As the number of sites in conservation management along the Lake Wales Ridge has increased greatly since 1985, more scrub habitat has become accessible for Archbold research projects, and this has significantly expanded the geographic scope and relevancy of our research. With more acreage under management, a mounting number of land management challenges have emerged. Just like farmers and ranchers who traditionally turn to the agricultural research community to answer their questions, so conservation land managers have sought out Archbold to conduct research on how best to manage their scrub sites.
Archbold Biological Station works extremely closely with many local, state, and federal government agencies and land managing agencies, as well as other not-for-profit organizations. Our close working partnership with The Nature Conservancy has carried the torch forward for Lake Wales Ridge scrub acquisition and management. Archbold staff conducts annual surveys of Florida Scrub Jays and implements our rare plant monitoring protocol called PDEP, for the 15 LWR Wildlife and Environmental Area units managed by the Florida Fish and Wildlife Conservation Commission. We have completed numerous biological surveys of other state lands such as the Lake Wales Ridge State Forest. Vegetation mapping, conservation planning, and rare plant research projects have been the focus for our support for the Lake Wales Ridge National Wildlife Refuge managed by the US Fish and Wildlife Service. Mark Deyrup and Jim Carrel are currently undertaking a Ridge-wide scrub endemic arthropod inventory over state and federal lands. Archbold also provides technical support for the local staff of many managing agencies, particularly for GPS and GIS spatial data, and with an emphasis on endangered species mapping and tracking prescribed burns.
Archbold was a founding member in 1993, of the Lake Wales Ridge Ecosystem Working Group, an informal collaboration of 13 land management entities on the Lake Wales Ridge. Many Station staff attends the Lake Wales Ridge Ecosystem Working Group meetings, usually 2-3 meetings annually, and frequently give presentations to participating land managers on subjects directly relevant to management of scrub. Archbold staff serves on several Lake Wales Ridge Ecosystem Working Group sub-committees that concentrate on issues such as fire management, exotics species control, and environmental education. This unique and enduring Lake Wales Ridge Ecosystem Working Group collaboration among land managers, scientists, conservation professionals and educators has served as an exchange crucible for information, ideas, progress, and resources among all the partners. The Lake Wales Ridge Ecosystem Working Group is lauded frequently state-wide as a model example of what can be achieved when regional partners bring different strengths to the table to their overall benefit. The other members of the Lake Wales Ridge Ecosystem Working Group look to Archbold Biological Station as their credible source of scientific research, data, and planning. Archbold benefits from Lake Wales Ridge Ecosystem Working Group participation by having our research-based land management recommendations implemented rapidly, by learning quickly about new land management challenges and what research might be needed to address them, and by having several land managers willing to help, and sometime fund us, to implement research projects on their own sites.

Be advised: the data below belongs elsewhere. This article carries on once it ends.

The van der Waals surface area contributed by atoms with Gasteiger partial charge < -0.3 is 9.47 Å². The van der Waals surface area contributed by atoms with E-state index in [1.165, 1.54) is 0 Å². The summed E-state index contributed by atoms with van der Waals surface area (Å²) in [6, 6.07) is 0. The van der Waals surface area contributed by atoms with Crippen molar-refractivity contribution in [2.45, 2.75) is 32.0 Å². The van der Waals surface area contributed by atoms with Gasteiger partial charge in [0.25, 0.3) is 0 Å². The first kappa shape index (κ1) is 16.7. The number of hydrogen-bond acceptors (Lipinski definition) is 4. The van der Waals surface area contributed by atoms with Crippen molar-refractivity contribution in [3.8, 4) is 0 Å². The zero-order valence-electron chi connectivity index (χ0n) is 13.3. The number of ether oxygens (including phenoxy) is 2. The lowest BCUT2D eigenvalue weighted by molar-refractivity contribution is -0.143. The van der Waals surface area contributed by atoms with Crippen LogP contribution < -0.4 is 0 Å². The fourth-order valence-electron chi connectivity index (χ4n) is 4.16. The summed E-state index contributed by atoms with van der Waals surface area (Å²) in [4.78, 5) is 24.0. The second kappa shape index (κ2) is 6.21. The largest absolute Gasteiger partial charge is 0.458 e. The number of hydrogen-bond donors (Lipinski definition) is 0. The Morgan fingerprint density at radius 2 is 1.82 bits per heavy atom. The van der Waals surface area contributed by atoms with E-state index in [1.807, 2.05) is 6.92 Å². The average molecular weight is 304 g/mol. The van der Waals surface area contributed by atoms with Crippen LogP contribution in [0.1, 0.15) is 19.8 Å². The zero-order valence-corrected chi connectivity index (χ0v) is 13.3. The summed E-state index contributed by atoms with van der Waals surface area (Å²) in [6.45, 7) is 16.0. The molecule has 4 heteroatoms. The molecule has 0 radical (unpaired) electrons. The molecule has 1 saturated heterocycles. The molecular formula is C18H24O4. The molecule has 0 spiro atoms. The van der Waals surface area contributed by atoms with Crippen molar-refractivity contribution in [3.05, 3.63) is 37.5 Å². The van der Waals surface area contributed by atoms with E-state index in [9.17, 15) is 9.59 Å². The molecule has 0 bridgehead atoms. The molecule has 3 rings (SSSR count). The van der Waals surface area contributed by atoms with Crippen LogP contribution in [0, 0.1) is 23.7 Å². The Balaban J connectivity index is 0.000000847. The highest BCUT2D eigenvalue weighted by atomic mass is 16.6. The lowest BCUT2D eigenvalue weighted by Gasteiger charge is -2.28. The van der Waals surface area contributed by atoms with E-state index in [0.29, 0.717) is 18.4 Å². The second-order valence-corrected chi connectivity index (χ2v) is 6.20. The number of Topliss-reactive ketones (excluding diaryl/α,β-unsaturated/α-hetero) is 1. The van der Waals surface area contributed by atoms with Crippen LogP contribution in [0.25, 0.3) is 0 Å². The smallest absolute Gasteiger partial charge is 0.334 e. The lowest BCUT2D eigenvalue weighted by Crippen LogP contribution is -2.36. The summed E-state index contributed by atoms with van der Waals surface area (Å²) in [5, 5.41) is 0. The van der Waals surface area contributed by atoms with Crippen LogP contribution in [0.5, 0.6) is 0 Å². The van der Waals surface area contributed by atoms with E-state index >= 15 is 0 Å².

Another important conservation partnership forged by Archbold Biological Station has been with the U.S. Department of Defense. Avon Park Air Force Range, 106,000 acres, lies about 45 miles north of Archbold, and encompasses scrub, pine flatwoods, dry prairie, marshes, seasonal wetlands and forested wetlands, as well as managed grazing lands and planted pine forests, lands, and the military infrastructure. Since 1991 Reed Bowman and the avian ecology program have conducted an expansive research and monitoring program for federally listed bird species at the Avon Park Air Force Range, including Florida Scrub Jay, Red-cockaded Woodpeckers, and Florida Grasshopper Sparrow, which has provided important insights into the biology of these species in a matrix of natural and managed landscapes, whilst providing critical data for informing Avon Park Air Force Range military operations. Recently Betsie Rothermel in the Herpetology Program has added new studies of Gopher Tortoises at the Avon Park Air Force Range to Archbold research and monitoring activities in support of DOD operations.